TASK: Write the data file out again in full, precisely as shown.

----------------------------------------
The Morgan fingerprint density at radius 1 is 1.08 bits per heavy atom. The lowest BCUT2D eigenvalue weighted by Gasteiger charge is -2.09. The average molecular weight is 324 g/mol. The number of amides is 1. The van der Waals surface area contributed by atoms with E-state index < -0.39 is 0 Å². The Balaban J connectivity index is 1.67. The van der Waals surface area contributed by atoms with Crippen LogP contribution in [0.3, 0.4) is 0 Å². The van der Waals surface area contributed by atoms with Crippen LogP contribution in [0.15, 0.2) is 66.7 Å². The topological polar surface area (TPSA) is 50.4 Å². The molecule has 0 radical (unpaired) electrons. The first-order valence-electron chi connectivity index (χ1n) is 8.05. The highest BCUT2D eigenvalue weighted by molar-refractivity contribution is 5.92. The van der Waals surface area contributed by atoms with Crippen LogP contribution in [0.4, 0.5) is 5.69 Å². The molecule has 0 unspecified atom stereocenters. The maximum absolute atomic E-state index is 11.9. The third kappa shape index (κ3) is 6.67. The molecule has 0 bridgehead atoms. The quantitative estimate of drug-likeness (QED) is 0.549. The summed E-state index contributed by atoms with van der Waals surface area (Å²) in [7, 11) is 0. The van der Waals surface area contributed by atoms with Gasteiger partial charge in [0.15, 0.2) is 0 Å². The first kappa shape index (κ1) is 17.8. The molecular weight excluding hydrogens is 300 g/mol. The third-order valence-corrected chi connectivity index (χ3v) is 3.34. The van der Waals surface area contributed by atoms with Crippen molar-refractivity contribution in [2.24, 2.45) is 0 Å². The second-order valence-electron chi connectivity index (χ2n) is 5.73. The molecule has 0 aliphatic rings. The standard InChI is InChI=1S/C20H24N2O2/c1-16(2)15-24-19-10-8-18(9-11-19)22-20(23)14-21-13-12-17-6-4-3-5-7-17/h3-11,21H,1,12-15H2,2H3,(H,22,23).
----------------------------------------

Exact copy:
The Morgan fingerprint density at radius 1 is 1.08 bits per heavy atom. The lowest BCUT2D eigenvalue weighted by Gasteiger charge is -2.09. The average molecular weight is 324 g/mol. The number of amides is 1. The van der Waals surface area contributed by atoms with E-state index < -0.39 is 0 Å². The Balaban J connectivity index is 1.67. The van der Waals surface area contributed by atoms with Crippen LogP contribution in [0.3, 0.4) is 0 Å². The van der Waals surface area contributed by atoms with Crippen LogP contribution in [0.15, 0.2) is 66.7 Å². The topological polar surface area (TPSA) is 50.4 Å². The molecule has 0 radical (unpaired) electrons. The first-order valence-electron chi connectivity index (χ1n) is 8.05. The highest BCUT2D eigenvalue weighted by molar-refractivity contribution is 5.92. The van der Waals surface area contributed by atoms with Crippen LogP contribution in [0.4, 0.5) is 5.69 Å². The molecule has 0 unspecified atom stereocenters. The maximum absolute atomic E-state index is 11.9. The third kappa shape index (κ3) is 6.67. The molecule has 0 bridgehead atoms. The quantitative estimate of drug-likeness (QED) is 0.549. The summed E-state index contributed by atoms with van der Waals surface area (Å²) in [7, 11) is 0. The van der Waals surface area contributed by atoms with Gasteiger partial charge in [0.15, 0.2) is 0 Å². The first kappa shape index (κ1) is 17.8. The molecular weight excluding hydrogens is 300 g/mol. The third-order valence-corrected chi connectivity index (χ3v) is 3.34. The van der Waals surface area contributed by atoms with Crippen molar-refractivity contribution in [2.24, 2.45) is 0 Å². The second-order valence-electron chi connectivity index (χ2n) is 5.73. The molecule has 0 aliphatic rings. The standard InChI is InChI=1S/C20H24N2O2/c1-16(2)15-24-19-10-8-18(9-11-19)22-20(23)14-21-13-12-17-6-4-3-5-7-17/h3-11,21H,1,12-15H2,2H3,(H,22,23).